Global Rankings 2010: Asia-Pacific Market Profile
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Global Rankings 2010: Asia-Pacific Market Profile

Asia-Pacific observers hoping that the region’s reputation for boom and bust business cycles might have been laid to rest had some reason for encouragement in 2009.

Holmes Report

By Arun Sudhaman

Asia -Pacific observers hoping that the region’s reputation for boom and bust business cycles might have been laid to rest had some reason for encouragement in 2009.

Despite running headlong into the worst of the recession in 2009, the region’s PR outlook was not uniformly bleak. Pockets of growth existed, with many firms reporting that client budget cutbacks lacked the severity of previous downturns in 2003 and 1998.

Excluding Sarbanes-Oxley agencies and those agencies that did not report figures, the region’s biggest PR firm in 2009 was Japan’s PRAP, which bucked difficult conditions to growth revenues by nine per cent. Now worth almost $50m, PRAP’s relatively prosperity was, admits agency president and CEO Satoshi Sugita “better than expected.”

“We had a belt-tightening policy and scrutinized our expenses,” he adds. “Overall performance was not very good but I haven’t heard of any PR firm going bankrupt in Japan.”

Former PRAP CEO Ross Rowbury, who made a high-profile move to Edelman earlier this year, notes that corporate and financial were particularly hard hit in Japan, with consumer and product PR faring better thanks to the unwillingness of large consumer brands to make slash spend.

Two other trends also helped bolster public relations spend in Japan. The first is the increasing credibility of social media, thanks to the huge impact of Twitter. The usage of real names, coupled with the amount of information that can be communicated in 140 Japanese characters, means that Twitter penetration in the country now outstrips the US.

The second development was the growth of ‘strategic PR’. “In the economic downturn clients began looking for more effective marketing methods than mass advertising,” says Rowbury. As marketing departments began looking to PR, a new phrase – ‘senryakutekiPR’ – was used to distinguish their efforts from those of their peers in the PR department. “While what the PR companies are delivering is not different this new sub-segment of PR is allowing PR agencies to move from their traditional PR department client base and into the marketing department.”

Despite these developments, growth remains flat in 2010 says Sugita, with only marginal improvements expected in 2011. Rowbury, though, is bullish – pointing out that local firms will enter a period of consolidation as they move from implementation towards strategy and confront the realities of generational change. This will present opportunities for global firms, he adds, while the holding groups likely to take an increasing interest in acquisition.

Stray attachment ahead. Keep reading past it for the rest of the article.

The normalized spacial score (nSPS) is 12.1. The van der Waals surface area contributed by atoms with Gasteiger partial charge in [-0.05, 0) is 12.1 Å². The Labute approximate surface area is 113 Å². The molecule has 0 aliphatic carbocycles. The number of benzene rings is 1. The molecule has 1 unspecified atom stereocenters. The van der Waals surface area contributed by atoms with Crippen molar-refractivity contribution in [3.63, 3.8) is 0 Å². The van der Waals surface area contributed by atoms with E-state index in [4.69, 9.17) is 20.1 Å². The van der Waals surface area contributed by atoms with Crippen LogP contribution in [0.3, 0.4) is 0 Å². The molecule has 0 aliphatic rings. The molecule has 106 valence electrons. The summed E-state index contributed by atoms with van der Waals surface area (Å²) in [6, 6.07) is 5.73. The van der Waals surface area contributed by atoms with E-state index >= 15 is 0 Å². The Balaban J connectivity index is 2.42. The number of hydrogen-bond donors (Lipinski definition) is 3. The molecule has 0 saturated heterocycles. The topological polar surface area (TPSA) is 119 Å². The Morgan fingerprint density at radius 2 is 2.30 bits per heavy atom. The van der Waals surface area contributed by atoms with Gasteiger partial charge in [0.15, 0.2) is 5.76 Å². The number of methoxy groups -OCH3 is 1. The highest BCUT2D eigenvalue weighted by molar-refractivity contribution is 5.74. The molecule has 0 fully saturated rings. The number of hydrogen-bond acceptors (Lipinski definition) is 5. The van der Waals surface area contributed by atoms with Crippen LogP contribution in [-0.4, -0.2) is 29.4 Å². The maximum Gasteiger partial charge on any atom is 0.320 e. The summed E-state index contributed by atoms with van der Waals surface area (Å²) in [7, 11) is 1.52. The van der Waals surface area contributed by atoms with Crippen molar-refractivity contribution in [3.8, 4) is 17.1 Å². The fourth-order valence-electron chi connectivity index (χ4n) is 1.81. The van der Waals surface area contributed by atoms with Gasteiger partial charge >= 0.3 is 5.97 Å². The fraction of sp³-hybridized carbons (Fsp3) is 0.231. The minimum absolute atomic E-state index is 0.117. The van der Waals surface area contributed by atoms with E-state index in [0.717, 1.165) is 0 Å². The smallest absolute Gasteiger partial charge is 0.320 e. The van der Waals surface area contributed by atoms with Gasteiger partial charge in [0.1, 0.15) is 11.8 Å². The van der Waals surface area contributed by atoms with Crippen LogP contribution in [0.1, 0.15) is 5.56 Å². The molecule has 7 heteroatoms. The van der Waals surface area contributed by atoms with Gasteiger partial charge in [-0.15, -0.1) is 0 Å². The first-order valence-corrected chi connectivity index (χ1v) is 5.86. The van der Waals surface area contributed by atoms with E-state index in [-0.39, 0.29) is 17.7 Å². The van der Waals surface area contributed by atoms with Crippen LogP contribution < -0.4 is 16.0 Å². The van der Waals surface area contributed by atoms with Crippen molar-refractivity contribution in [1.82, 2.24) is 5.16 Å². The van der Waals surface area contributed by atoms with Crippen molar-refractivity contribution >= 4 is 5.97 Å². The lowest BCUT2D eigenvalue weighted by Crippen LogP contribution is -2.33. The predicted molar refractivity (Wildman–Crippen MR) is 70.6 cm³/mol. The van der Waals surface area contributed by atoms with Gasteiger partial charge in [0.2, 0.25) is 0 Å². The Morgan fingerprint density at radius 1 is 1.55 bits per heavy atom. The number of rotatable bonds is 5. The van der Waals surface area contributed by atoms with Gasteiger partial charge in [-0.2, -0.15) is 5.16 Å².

One other reason for PRAP’s strong performance lies in its impressive operations in China. In that country, of course, economic growth was not knocked off course in the manner of neighbouring economies, perhaps explaining why the country’s biggest agency – BlueFocus PR - was able to grow by a solid 12 per cent.

BlueFocus CEO Oscar Zhao has good reason to be happy with his agency’s performance in 2009. While international firms suffered from spending cuts by MNC-dominated client bases, BlueFocus’ serene progress culminated in a highly successful stock market listing in early 2010.

In 2009, the agency capitalized on continuing domestic client activity, with digital, automobile and consumer products all catching the eye. “More and more enterprises are paying attention to PR and putting more
effort and resources into it,” says Zhao. 2010, meanwhile, has already been bolstered by significant marketing
activity around the Shanghai Expo. While the automotive sector is expected to slow, digital remains a major driver of fee income and – adds Zhao – is rapidly being joined by investor relations.

North Asia’s big economies may have withstood the economic pressure better in 2009. In Korea, the standout performer was KPR, which grew by almost 37 per cent thanks to a strategic reorganization the year before. In particular KPR focused on three areas: international, public affairs and digital PR, with the latter category also fuelling the expansion of an online visual content team.

Given the ubiquitous nature of internet penetration in Korea, and the overwhelming popularity of social networking sites, KPR’s strategy proved successful. The agency also saw improvements in issues management and CSR projects. KPR senior consultant James Morris believes that the market’s increasing specialization, favouring such areas as healthcare, education and social media, is good news for the PR industry. “With increased specialization, major firms are outsourcing PR activities more frequently.”

While the traditional PR hubs of Hong Kong and Singapore had relatively quiet years in 2009, Indonesia continued its emergence as a PR market to watch. Fortune PR impressed with growth of 20 percent, making it the largest independent Indonesian consultancy in the rankings.

Fortune MD Indira Abidin puts this growth down to the improved understanding of the importance of PR in Indonesia, coupled with solid economic growth. The country is an issues-rich environment in which social media has begun to play a critical role. Specific growth areas included infrastructure, healthcare and digital.

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